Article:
(2-Chloro-1,1,2-trifluoroethyl)diethylamine1

Et2NCF2CHFCl

[357-83-5]  · C6H11ClF3N  · (2-Chloro-1,1,2-trifluoroethyl)diethylamine  · (MW 189.61)

(mild electrophilic fluorinating agent capable of nucleophilic substitution of hydroxyl group1-7 by fluorine)

Alternate Name: Yarovenko reagent.

Physical Data: bp 32-33 °C/6 mmHg;2 bp 33-34 °C/6 mmHg.1

Solubility: sol most aprotic organic solvents.

Preparative Method: from diethylamine and chlorotrifluoroethylene at -5 to -10 °C without solvent.

Purification: by distillation.

Handling, Storage, and Precautions: highly sensitive toward moisture (elimination of HF) and should be stored in tightly closed polyethylene vessels; reactions should be performed in thoroughly predried glass or quartz vessels; use in a fume hood.

Fluorination.

The main application of the reagent (1) is in the preparation of alkyl or acyl flourides by the substitution reaction of hydroxyl groups (alcohols, carboxylic acids, and their salts) by fluorine (eqs 1 and 2).2

The fluorination of some cyclic secondary and especially tertiary alcohols may lead to the elimination of HF and alkene formation.3,4 Thioacids give acyl fluorides, rather than thioacyl fluorides.2

The fluorination can be performed using equimolar amounts or a slight excess of the reagent, either without solvent or in a solvent such as CH2Cl2, MeCN, Et2O, or THF. As a rule, the reactions are slightly exothermic or performed at rt. Neither t-amino groups nor alkoxycarbonyl groups prevent fluorination (eq 3).5

The reagent has been used extensively for the fluorination of steroids (eq 4).6-8

One paper9 describes the application of (1) to the fluorination of aromatic aldehydes to give difluoromethylene compounds (eq 5).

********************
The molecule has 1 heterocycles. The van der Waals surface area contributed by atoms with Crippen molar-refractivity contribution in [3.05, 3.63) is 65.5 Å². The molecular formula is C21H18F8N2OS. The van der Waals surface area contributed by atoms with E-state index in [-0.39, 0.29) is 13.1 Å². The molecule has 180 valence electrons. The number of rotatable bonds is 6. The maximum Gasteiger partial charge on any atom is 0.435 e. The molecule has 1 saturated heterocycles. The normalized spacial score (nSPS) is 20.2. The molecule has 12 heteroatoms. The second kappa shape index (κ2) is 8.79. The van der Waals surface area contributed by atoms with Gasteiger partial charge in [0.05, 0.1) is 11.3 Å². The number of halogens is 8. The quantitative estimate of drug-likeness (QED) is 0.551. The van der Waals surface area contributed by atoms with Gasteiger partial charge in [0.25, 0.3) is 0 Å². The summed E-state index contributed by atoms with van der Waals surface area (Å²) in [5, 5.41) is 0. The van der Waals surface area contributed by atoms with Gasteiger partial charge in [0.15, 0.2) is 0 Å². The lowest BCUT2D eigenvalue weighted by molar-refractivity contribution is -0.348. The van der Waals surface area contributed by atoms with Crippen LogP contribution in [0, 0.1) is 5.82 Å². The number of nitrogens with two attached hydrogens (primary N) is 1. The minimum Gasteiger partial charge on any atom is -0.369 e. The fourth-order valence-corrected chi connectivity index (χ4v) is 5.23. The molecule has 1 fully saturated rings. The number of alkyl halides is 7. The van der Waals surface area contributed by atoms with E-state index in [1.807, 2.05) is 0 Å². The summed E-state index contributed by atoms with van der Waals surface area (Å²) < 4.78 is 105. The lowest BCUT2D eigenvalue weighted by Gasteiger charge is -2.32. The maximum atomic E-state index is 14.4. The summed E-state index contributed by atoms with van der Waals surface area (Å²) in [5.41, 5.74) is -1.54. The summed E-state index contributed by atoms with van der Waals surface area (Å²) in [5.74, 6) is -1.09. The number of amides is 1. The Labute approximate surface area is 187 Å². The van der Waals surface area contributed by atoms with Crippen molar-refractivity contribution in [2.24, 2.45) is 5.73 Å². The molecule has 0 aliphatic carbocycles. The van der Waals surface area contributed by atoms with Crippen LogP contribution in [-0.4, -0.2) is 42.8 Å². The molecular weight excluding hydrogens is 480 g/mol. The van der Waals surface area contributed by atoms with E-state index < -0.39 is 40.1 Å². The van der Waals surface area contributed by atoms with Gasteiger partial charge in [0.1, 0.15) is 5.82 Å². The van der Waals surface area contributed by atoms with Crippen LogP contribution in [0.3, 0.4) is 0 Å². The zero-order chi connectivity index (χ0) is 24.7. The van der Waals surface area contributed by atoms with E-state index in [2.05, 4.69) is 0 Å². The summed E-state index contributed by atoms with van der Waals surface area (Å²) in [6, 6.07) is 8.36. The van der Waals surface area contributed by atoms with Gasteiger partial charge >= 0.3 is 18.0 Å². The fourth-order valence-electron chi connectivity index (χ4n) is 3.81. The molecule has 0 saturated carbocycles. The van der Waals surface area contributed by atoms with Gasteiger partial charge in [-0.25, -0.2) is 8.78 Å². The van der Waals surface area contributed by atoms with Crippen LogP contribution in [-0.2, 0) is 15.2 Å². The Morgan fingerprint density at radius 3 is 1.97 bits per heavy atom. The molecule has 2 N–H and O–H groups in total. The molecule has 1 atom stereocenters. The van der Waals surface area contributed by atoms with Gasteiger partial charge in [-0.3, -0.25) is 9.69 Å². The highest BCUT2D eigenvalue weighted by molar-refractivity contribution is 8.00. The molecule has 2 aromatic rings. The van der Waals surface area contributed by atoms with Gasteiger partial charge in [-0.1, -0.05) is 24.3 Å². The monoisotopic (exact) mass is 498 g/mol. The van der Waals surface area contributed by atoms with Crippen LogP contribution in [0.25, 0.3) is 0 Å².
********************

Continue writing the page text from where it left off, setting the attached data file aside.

The mechanism of the fluorination includes nucleophilic substitution of the highly labile fluorine atom in the a-position to nitrogen to give the alkoxyamino intermediate which, in turn, undergoes SN2 reaction to give the corresponding fluoride and diethylamide of fluorochloroacetic acid (eq 6).

An analogous reagent (Et2NCF2CHFCF3 + Et2NCF=CFCF3; Ishikawa reagent) has been described.10


1. Sharts, C. M.; Sheppard, W. A. OR 1974, 21, 125.
2. Yarovenko, N. N.; Raksha, M. A. ZOB 1959, 29, 2159 (CA 1960, 54, 9724h).
3. Hudlicky, M.; Lejhancova, I. CCC 1966, 31, 1416.
4. Eliel, E. L.; Martin, R. J. JACS 1968, 90, 682.
5. Cohen, A.; Bergmann, E. D. T 1966, 22, 3545.
6. Ayer, D. E. TL 1962, 1065.
7. Knox, L. H.; Velarde, E.; Berger, S.; Cuadriello, D.; Cross, A. D. JOC 1964, 29, 2187.
8. Knox, L. H.; Velarde, E.; Berger, S.; Delfin, I.; Grezemkovsky, R.; Cross, A. D. JOC 1965, 30, 4160.
9. Fokin, A. V.; Zimin, V. I.; Studnev, Yu. N.; Sultanbekov, D. A. JGU 1968, 38, 1459 (CA 1968, 69, 106 066r).
10. Takaoka, A.; Iwakiri, H.; Ishikawa, N. BCJ 1979, 52, 3377.

Nikolai S. Zefirov & Sergei A. Lermontov

Russian Academy of Science, Moscow, Russia



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